By 1994, the Hieroglyphics crew had been on a scorching hot streak (in terms of album quality if not necessarily sales) that extended back to Del's I Wish My Brother George Was Here and included Souls of Mischief's '93 'Til Infinity, the sophomore Funkee Homosapien album No Need for Alarm, and Casual's Fear Itself. Extra Prolific concluded this winning run with yet another highly satisfying, if meager-selling, effort. Unsurprisingly, Like It Should Be shares many of the characteristic qualities of the other Hieroglyphics efforts, not least the brilliantly flaky production. Chiefly courtesy of a pair of the collective's in-house producers (Domino, A-Plus) as well as Extra Prolific's own resident beatsmith, DJ, MC, and mastermind Duane "Snupe" Lee (Mike G. rounds out the duo, though only nominally a presence), the album is full of clever, unusual, and flat-out playful samples that twist molasses-thick soul and smooth jazz into strangely compelling mutations. Besides Snupe's ability behind the boards, he is a solid, imaginative rhymer. His syrupy, lackadaisical way with a lyric is very much owing to the rapper's original Houston home. This separates his style from the eccentric flows of his compatriots; unfortunately, the comparison doesn't always stand Snupe in the most beneficial light. He doesn't have the sort of idiosyncratic delivery that sets apart MCs like Del and Opio (who gets the best of his guest spot on "Now What"). For instance, Casual positively steals the brief "Cash Money" with his featured verse. The album, as a result, is perhaps not quite of a piece with efforts by Extra Prolific's crewmates. Regardless, even if second-level Hieroglyphics, Like It Should Be is quite strong and possesses a plethora of exceptional tracks -- "Sweet Potato Pie," "One Motion," "In 20 Minutes," "First Sermon" -- that belong in every collection of alternative West Coast rap.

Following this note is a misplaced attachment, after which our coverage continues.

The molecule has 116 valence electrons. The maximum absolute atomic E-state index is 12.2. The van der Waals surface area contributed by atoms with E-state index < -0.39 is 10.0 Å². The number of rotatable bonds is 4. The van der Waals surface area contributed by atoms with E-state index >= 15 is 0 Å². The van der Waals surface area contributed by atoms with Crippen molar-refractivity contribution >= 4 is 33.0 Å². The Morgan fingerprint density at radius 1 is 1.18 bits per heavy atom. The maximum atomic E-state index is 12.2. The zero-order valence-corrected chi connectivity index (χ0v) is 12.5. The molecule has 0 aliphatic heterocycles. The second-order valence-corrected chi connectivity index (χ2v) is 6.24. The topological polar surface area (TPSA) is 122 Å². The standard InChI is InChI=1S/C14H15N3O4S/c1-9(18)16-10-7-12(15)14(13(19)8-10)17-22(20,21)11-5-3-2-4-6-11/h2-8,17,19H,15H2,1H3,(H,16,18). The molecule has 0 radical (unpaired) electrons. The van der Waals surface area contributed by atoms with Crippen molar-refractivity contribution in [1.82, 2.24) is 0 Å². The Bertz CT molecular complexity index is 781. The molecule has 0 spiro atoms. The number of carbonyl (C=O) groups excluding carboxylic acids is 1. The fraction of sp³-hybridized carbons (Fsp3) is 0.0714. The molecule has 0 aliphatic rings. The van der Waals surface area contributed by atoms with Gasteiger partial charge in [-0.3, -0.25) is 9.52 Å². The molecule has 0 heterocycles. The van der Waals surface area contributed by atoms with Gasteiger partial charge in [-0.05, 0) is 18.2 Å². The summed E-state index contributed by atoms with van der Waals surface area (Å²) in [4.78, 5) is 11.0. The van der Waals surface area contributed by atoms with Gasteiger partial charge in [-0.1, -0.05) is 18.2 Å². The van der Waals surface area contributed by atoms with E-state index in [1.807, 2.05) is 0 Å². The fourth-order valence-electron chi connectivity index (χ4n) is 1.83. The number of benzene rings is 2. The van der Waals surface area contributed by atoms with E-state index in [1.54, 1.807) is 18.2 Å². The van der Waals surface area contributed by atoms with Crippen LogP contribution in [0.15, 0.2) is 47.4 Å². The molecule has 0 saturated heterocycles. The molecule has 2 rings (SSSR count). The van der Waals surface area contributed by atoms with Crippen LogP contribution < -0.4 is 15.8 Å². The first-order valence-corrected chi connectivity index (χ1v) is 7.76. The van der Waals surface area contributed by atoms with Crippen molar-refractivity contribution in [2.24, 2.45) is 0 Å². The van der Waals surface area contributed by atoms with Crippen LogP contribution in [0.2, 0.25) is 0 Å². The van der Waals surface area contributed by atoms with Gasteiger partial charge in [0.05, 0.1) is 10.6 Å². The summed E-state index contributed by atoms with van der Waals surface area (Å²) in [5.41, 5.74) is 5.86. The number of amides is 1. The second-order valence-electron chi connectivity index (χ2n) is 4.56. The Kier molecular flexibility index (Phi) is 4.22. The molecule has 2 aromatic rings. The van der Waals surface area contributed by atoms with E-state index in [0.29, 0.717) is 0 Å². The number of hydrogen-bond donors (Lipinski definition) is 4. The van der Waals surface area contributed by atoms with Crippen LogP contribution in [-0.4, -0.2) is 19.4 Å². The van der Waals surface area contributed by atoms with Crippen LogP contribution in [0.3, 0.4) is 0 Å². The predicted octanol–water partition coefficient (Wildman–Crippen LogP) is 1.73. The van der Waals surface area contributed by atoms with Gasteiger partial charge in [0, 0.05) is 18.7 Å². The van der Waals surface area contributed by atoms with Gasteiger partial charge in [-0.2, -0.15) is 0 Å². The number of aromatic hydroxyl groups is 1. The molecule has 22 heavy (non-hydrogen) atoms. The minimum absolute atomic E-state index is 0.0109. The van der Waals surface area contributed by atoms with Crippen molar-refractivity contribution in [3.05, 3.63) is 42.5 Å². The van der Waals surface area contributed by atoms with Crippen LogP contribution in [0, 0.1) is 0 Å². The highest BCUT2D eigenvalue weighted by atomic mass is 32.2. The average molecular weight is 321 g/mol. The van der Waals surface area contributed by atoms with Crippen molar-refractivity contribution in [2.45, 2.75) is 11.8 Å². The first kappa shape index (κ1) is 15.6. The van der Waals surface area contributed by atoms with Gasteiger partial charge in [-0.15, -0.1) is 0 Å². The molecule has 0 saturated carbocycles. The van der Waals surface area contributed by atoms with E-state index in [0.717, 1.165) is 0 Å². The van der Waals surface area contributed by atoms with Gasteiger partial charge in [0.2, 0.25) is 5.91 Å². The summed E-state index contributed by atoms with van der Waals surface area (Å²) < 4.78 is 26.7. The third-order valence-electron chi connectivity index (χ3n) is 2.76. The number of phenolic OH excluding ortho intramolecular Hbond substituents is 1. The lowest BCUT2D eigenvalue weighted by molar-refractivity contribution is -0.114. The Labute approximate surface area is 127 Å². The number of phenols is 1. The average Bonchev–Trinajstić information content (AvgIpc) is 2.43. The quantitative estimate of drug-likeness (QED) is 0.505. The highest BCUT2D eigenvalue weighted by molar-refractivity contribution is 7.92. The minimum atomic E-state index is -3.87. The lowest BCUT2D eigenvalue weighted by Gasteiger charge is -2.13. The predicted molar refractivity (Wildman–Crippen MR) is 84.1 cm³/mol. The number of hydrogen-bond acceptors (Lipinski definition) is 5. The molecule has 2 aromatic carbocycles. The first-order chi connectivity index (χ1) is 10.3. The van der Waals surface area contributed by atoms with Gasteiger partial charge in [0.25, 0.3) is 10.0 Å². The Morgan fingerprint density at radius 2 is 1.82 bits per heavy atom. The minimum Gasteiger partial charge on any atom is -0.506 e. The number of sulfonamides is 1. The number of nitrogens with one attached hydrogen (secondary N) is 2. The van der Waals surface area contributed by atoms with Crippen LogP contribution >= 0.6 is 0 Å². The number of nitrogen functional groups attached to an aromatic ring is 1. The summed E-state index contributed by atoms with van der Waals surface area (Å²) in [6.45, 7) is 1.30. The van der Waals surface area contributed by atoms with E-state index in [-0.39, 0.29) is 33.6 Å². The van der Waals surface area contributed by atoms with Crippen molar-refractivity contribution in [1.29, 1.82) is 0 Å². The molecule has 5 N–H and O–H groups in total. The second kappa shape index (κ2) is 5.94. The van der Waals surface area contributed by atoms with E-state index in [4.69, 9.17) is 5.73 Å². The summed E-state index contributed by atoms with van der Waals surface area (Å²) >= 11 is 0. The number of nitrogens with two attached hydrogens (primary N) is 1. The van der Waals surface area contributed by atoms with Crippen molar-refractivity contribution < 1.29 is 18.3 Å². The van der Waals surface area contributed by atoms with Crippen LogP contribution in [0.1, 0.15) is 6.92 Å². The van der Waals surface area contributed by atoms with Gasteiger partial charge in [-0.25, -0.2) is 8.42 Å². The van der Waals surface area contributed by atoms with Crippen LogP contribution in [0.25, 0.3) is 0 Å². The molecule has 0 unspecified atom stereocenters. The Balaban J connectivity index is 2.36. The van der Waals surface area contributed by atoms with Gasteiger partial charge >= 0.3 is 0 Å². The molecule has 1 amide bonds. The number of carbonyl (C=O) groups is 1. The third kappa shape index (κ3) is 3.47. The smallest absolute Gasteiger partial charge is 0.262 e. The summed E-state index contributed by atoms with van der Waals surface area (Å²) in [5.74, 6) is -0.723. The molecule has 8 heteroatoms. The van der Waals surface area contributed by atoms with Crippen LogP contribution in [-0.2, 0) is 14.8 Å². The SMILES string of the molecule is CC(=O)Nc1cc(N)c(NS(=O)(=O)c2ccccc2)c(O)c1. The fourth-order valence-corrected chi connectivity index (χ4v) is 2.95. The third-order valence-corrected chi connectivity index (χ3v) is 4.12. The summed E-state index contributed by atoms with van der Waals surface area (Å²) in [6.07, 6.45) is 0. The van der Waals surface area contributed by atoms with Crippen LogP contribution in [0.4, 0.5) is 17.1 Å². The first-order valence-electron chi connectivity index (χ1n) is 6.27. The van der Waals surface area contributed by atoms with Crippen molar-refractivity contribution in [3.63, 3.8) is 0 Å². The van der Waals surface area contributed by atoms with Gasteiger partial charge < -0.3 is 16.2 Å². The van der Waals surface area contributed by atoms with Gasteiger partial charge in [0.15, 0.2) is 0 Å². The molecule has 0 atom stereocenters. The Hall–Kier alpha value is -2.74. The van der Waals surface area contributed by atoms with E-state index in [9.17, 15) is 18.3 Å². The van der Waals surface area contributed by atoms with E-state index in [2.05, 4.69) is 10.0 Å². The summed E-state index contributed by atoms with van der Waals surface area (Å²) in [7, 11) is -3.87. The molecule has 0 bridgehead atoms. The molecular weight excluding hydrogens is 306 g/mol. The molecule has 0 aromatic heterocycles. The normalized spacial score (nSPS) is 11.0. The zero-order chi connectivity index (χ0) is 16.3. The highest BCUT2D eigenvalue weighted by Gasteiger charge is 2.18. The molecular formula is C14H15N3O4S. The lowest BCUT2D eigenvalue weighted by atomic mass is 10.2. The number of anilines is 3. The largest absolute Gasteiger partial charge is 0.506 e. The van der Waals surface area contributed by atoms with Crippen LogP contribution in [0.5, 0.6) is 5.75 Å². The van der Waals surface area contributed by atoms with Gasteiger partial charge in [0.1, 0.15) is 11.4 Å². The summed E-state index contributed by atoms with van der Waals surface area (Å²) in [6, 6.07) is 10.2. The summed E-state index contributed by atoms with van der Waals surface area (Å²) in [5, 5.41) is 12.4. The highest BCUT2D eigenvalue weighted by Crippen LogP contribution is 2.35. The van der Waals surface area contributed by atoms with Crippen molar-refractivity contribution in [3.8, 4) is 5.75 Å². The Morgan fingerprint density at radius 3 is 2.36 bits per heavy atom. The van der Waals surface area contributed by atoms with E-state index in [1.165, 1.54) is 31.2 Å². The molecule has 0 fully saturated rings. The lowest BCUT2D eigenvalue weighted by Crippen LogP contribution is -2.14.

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AllMusic Review by Stanton Swihart